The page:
Footnotesback to top

1) New York Historical Society Quarterly, reproduced p 305.
2) A. Smart, 'The Genuine Portrait of General Burgoyne by Ramsay', Apollo, XCIV, 1971, pp 198-205, when the date first read as 1756. Further inspection confirms it to be 1758.
3) Daughter of Field Marshal Sir John Fox Burgoyne (1782-1871) the sitter's natural son by Susan Caulfield.
4) E. B. de Fonblanque, Political and Military Episodes … from The Life and Correspondence of … Burgoyne, 1876, frontispiece.
5) J. Fleming, ‘Allan Ramsay and Robert Adam in Italy', Connoisseur, CXXXVII, 1956, p 82; Clerk of Penicuik was a patron of the architect.
6) National Gallery of Scotland D3775; A. Smart, 'The Genuine Portrait of General Burgoyne by Ramsay', Apollo, XCIV, 1971, p 201 and pl.3.
7) E. B. de Fonblanque, Political and Military Episodes … from The Life and Correspondence of … Burgoyne, 1876, p 9.
8) 13 February 1755. Information from J. Fleming.
9) Repertorium der diplomatischen Vertreter aller Länder, ed. F. Hausmann, II, 1950, p 118. He is unlikely to have been in Italy before 1754; see Memoires du Duc de Choiseul, 1904, pp 61, 81, 94, 121.
10) Confirmed by J. Fleming, correspondence 1960.
11) J. Fleming, ‘Allan Ramsay and Robert Adam in Italy', Connoisseur, CXXXVII, 1956, p 82; A. Smart, 'The Genuine Portrait of General Burgoyne by Ramsay', Apollo, XCIV, 1971, p 202.
12) E. B. de Fonblanque, Political and Military Episodes … from The Life and Correspondence of … Burgoyne, 1876, p 464.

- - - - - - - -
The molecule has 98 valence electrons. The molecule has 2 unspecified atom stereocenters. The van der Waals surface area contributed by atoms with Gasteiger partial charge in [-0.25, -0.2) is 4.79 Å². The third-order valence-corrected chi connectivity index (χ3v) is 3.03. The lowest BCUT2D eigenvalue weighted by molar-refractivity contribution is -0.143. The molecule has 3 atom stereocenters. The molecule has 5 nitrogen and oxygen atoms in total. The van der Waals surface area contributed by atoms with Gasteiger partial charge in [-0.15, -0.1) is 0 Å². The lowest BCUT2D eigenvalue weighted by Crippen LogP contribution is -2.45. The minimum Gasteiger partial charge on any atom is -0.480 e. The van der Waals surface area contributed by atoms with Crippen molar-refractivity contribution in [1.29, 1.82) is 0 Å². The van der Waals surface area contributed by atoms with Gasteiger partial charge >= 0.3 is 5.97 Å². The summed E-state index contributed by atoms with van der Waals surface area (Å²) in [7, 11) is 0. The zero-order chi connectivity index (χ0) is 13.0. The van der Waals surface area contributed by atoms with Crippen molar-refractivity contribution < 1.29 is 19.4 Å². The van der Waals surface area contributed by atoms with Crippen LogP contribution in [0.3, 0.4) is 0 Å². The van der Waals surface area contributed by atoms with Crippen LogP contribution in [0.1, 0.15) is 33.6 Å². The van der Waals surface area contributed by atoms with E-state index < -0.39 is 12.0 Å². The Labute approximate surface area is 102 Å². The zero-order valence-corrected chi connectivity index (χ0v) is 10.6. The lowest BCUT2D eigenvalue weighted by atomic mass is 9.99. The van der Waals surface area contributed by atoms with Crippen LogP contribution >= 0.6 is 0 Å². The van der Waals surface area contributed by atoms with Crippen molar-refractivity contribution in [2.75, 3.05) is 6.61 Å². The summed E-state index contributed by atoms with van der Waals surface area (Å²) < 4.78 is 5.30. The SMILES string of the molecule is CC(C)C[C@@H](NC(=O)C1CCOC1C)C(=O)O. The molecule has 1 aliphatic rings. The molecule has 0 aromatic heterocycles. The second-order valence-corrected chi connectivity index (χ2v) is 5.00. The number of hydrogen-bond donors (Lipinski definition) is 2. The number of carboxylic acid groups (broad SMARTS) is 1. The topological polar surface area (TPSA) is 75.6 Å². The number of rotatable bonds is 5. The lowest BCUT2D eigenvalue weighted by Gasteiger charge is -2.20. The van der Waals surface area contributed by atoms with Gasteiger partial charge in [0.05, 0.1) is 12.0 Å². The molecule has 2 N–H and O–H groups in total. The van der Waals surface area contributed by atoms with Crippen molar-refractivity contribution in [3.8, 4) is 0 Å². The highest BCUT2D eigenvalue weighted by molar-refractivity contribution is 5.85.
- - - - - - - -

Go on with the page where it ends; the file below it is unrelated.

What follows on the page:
13) Ibid, p 8.
14) A. Smart, 'The Genuine Portrait of General Burgoyne by Ramsay', Apollo, XCIV, 1971, p 203; 'Mrs Houghton', presumably Mrs Horton.
15) 28 July 1778, Burke, Peerage, 1916, p 629; Burke, Extinct and Dormant Baronetcies, 2nd edition, 1841, p 270 gives 1779.
16) Burke, Landed Gentry, 1939, p 53.

Physical descriptionback to top

Grey eyes, straight nose, full red lips, grey wig tied with black ribbon; scarlet coat with gold buttonholes, low black collar with turn back, indigo blue cuffs, the right blacker than his left, long buff waistcoat; in his left hand black tricorne hat, edged with gold lace; [1] in the background the Colosseum, pale blue sky and white clouds beyond; lit from the left.

1) Major Dawnay tentatively suggests this jacket may be the uniform of the 1st Royal Dragoons.

Conservationback to top

Unlined, canvas now rather worn and frail; ultra-violet light reveals some retouchings, e.g. in the craquelure on the left side of the face, a worn patch over his left eye and possibly in an area below it; slight losses at the corners and along the edges.

Provenanceback to top

Bought, 1960, from the Sabin Galleries, with the aid of the National Art Collections Fund; believed by the Sabin Galleries to have been previously in Scotland and before that in Kent.

Exhibitionsback to top

'The British Face', Southern Methodist University, Dallas, Texas, 1967.

This extended catalogue entry is from the out-of-print National Portrait Gallery collection catalogue: John Kerslake, Early Georgian Portraits, Her Majesty's Stationery Office, 1977, and is as published then. For the most up-to-date details on individual Collection works, we recommend reading the information provided in the Search the Collection results on this website in parallel with this text.